Irish name pronunciation
Replies: 73 - Last Post: Apr 14, 2012 12:04 PM Last Post By: eti
Apr 13, 2012 12:14 PM
60In a country as populous as the United States, maybe the chances of finding one case of somebody odd enough to call their daughter Fred are reasonable!
Is Andrea really a very uncommon male name? I would have imagined that with the large Italian-American population, there would have been plenty of them.
Apr 13, 2012 12:17 PM
61Just noticed Dee up there. The historian Dee Brown, author of Bury My Heart at Wounded Knee, is pretty well known. And pretty well known to be male, I thought.
Mary and Maria are not at all unknown as male middle names in Catholci countries. Joseph Mary Plunkett, Irish Rvolutionary. José Maria Aznar, Spanish politician. Carlo Maria Giulini, Italian conductor. Karl Maria von Weber, German conductor. Rainer Maria Rilke, German poet. I have a vague feeling I've seen it as a male first name (of two names) but don't remember where.
Apr 13, 2012 12:22 PM
Apr 13, 2012 11:09 PM
Apr 14, 2012 4:33 AM
Apr 14, 2012 7:03 AM
65in Britain we are used to men being called Shirley, though it is thought rather odd. I think this is mainly because there was a professional male wrestler called Shirley Crabtree, who used the stagename Big Daddy. He was a professional rugby player earlier in his career. http://en.wikipedia.org/wiki/Shirley_Crabtree Also Shirley Ghostman is the character name of a male British parody/comedy psychic/medium act, but it is a very camp act.
(Aside: I went to school in a place called Shirley, being a suburb in south London, part of Croydon.)
Les was pretty common as a male name in Britain for people born in about the 20s/40s, and usually short for Leslie. Though in my generation (born 60s) Leslie/Lesley had become more or less entirely appropriated as a girl's name. There was a boy in my class who had Leslie as a middle name, and was teased about it, though he was the kind of boy who would be teased about anything. We had periodic discussions about whether the spelling Leslie/Lesley was distinctive as to sex, without any conclusion.
For a decade or so I sang in choir conducted by (male) Hilary Davan Wetton (or Divan Wet-One as we called him, as he had an eye for the ladies, and had numerous children with several wives), who runs to his own Wikipedia entry. http://en.wikipedia.org/wiki/Hilary_Davan_Wetton (*) I think this is a case of the name being appropriated by the women, as I haven't come across any other male Hilarys of modern times, though there are several male St Hilarys, and also a pope.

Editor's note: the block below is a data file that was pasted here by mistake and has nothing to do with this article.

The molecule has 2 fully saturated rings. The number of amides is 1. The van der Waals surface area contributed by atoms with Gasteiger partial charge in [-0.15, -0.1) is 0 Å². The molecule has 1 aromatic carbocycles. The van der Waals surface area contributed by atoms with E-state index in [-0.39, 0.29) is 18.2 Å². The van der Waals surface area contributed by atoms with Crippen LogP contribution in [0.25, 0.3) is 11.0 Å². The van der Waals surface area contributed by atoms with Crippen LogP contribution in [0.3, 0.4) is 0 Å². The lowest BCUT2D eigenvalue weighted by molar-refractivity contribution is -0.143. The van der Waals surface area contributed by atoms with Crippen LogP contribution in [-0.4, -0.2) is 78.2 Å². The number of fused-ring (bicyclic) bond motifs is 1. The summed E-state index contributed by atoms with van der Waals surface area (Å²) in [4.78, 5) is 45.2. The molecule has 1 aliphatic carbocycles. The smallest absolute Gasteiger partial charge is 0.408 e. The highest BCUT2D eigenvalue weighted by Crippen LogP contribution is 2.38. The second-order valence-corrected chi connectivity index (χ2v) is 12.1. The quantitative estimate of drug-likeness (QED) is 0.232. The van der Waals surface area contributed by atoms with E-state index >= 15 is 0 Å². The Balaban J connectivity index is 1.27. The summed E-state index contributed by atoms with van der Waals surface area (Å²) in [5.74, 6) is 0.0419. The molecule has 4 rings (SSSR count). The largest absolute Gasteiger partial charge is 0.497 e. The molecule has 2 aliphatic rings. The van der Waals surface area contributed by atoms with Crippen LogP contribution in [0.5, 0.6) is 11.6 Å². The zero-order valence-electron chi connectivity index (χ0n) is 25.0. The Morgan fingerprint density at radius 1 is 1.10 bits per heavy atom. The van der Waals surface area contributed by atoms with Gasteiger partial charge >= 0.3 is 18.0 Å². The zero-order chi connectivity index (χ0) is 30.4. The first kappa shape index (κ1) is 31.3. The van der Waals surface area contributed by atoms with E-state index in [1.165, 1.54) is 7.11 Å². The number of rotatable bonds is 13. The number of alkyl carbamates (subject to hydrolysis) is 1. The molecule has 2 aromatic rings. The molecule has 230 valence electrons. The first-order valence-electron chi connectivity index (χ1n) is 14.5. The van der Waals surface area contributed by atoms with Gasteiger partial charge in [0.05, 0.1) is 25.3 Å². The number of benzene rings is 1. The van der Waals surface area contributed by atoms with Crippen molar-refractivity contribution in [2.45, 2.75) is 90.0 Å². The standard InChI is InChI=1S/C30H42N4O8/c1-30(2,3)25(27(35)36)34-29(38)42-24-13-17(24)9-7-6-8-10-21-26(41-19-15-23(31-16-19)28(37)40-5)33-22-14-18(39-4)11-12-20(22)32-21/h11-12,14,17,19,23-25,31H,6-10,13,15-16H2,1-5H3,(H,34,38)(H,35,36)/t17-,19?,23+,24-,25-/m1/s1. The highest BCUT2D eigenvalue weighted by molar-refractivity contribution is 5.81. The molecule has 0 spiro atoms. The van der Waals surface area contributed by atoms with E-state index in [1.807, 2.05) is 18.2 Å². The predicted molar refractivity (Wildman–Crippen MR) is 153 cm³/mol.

I used to work in a company where there were 3 people with Italian surnames and first name Andrea, but only two were male; I think the other one was n'th generation and had little knowledge of Italy or Italian.
(*) If one was cruel, one might mention that saying attributed to Beecham, "I don't know why we import so many 2nd-rate foreign conductors when we have so many 3rd-rate ones of our own." But actually, especially considering he had a day job as a school-teacher, he was a remarkably effective conductor of chamber orchestras and string ensembles, and quite a few of his recordings got good reviews from reputable reviewers, notably works of obscure 19th century composers.
Apr 14, 2012 8:51 AM
66I spent some time with Ancestry.com looking for male Marilyns and female Joses in older census records. I found a huge number for both. The nice thing about Ancestry is that you can look at the original document to verify it.
A number were obviously bad transcriptions. Marilyn was really Marion. Or was really female. Or the census-takers handwriting was so terrible that it could have been Chumley. But many were genuine.
Jose was a bit more interesting. Some seemed genuine. Some looked like problems with gringo census-takers dealing with Spanish speakers. There was something called "Indian census" where it was pretty obvious that the census-taker was struggling. For example, one person was listed only as "wife of Jose Wiel."
My favorite, though, was Sister Mary Jose Phine. Sister Mary Jose lived in a convent in New Orleans. Under "relationship to head" the head nun was listed as "Sister Superior." Everyone else was an "inmate."
Apr 14, 2012 8:55 AM
67I've known both a male Hilary and a male Lesley born in the 1970s or 1980s in Ireland. I seem to recall that the former drew rather more comment.
Florence is another name that seems to have become very unusual for men - but perhaps it was only in Ireland that it was ever much in use as a male name.
Apr 14, 2012 9:10 AM
Apr 14, 2012 9:17 AM
69The American male philosopher of science Hilary Putnam was born in 1926.
I once proctored/monitored/invigilated an exam of his, which had one question: if you were writing an exam for this course and could ask only one question, (a) what would it be and (b) how would you answer it?
I thought that if I were taking the course, i would be sorely tempted to write:
If I were writing an exam for this course and could only ask one question, it would be:"If you were writing an exam for this course and could only ask one question, (a) what would it be and (b) how would you answer it?" and I would answer it as follows: "If I were writing an exam . . .
And keep going like that filling up bluebooks until I had to scrawl TIME!!! across the bottom of the last page.
But I knew I wouldn't have the nerve.
Apr 14, 2012 9:30 AM
Apr 14, 2012 9:43 AM
71Classic urban legend: Philosophy exam consists of one word: "Why?" Student answers "Why not?" and gets an A. snopes
Apr 14, 2012 9:57 AM
Apr 14, 2012 12:04 PM
(3 star Hotel)
From US$271.00 per night
Las VegasBook now
(3 star Hotel)
From US$94.00 per night
Las VegasBook now
(3 star Hotel)
From US$95.00 per night